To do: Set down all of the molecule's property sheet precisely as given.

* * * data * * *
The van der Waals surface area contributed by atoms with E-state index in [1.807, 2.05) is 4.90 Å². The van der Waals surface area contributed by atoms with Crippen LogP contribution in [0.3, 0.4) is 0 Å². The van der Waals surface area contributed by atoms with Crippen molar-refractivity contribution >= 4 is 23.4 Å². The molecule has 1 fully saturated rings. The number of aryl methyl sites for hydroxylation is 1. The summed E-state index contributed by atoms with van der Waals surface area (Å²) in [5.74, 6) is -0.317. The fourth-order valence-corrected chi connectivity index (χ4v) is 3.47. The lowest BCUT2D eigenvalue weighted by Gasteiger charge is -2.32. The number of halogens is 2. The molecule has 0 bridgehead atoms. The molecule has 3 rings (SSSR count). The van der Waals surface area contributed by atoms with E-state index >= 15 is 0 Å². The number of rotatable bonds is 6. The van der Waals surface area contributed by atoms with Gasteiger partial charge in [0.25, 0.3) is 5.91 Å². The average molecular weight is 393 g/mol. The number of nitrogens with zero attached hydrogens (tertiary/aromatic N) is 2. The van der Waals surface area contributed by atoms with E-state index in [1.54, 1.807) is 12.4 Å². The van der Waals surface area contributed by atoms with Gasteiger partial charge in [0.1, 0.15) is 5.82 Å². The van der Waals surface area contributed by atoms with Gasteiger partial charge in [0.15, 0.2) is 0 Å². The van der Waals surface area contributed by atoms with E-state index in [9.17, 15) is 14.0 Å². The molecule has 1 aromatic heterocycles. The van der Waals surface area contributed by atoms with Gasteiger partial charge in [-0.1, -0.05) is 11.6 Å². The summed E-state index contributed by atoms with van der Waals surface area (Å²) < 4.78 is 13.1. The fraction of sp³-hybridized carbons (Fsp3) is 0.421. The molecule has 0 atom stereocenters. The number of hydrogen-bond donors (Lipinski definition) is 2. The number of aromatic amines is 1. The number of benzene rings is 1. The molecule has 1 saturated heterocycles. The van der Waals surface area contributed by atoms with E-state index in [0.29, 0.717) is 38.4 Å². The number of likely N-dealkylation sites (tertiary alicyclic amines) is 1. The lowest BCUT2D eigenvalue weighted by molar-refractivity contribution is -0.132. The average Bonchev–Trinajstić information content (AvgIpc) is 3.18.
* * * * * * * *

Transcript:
The van der Waals surface area contributed by atoms with E-state index in [1.807, 2.05) is 4.90 Å². The van der Waals surface area contributed by atoms with Crippen LogP contribution in [0.3, 0.4) is 0 Å². The van der Waals surface area contributed by atoms with Crippen molar-refractivity contribution >= 4 is 23.4 Å². The molecule has 1 fully saturated rings. The number of aryl methyl sites for hydroxylation is 1. The summed E-state index contributed by atoms with van der Waals surface area (Å²) in [5.74, 6) is -0.317. The fourth-order valence-corrected chi connectivity index (χ4v) is 3.47. The lowest BCUT2D eigenvalue weighted by Gasteiger charge is -2.32. The number of halogens is 2. The molecule has 0 bridgehead atoms. The molecule has 3 rings (SSSR count). The van der Waals surface area contributed by atoms with E-state index >= 15 is 0 Å². The number of rotatable bonds is 6. The van der Waals surface area contributed by atoms with Gasteiger partial charge in [0.25, 0.3) is 5.91 Å². The average molecular weight is 393 g/mol. The number of nitrogens with zero attached hydrogens (tertiary/aromatic N) is 2. The van der Waals surface area contributed by atoms with E-state index in [1.54, 1.807) is 12.4 Å². The van der Waals surface area contributed by atoms with Gasteiger partial charge in [0.1, 0.15) is 5.82 Å². The van der Waals surface area contributed by atoms with Gasteiger partial charge in [0.15, 0.2) is 0 Å². The van der Waals surface area contributed by atoms with E-state index in [9.17, 15) is 14.0 Å². The molecule has 1 aromatic heterocycles. The van der Waals surface area contributed by atoms with Gasteiger partial charge in [-0.1, -0.05) is 11.6 Å². The summed E-state index contributed by atoms with van der Waals surface area (Å²) < 4.78 is 13.1. The fraction of sp³-hybridized carbons (Fsp3) is 0.421. The molecule has 0 atom stereocenters. The number of hydrogen-bond donors (Lipinski definition) is 2. The number of aromatic amines is 1. The number of benzene rings is 1. The molecule has 1 saturated heterocycles. The van der Waals surface area contributed by atoms with E-state index in [0.29, 0.717) is 38.4 Å². The number of likely N-dealkylation sites (tertiary alicyclic amines) is 1. The lowest BCUT2D eigenvalue weighted by molar-refractivity contribution is -0.132. The average Bonchev–Trinajstić information content (AvgIpc) is 3.18.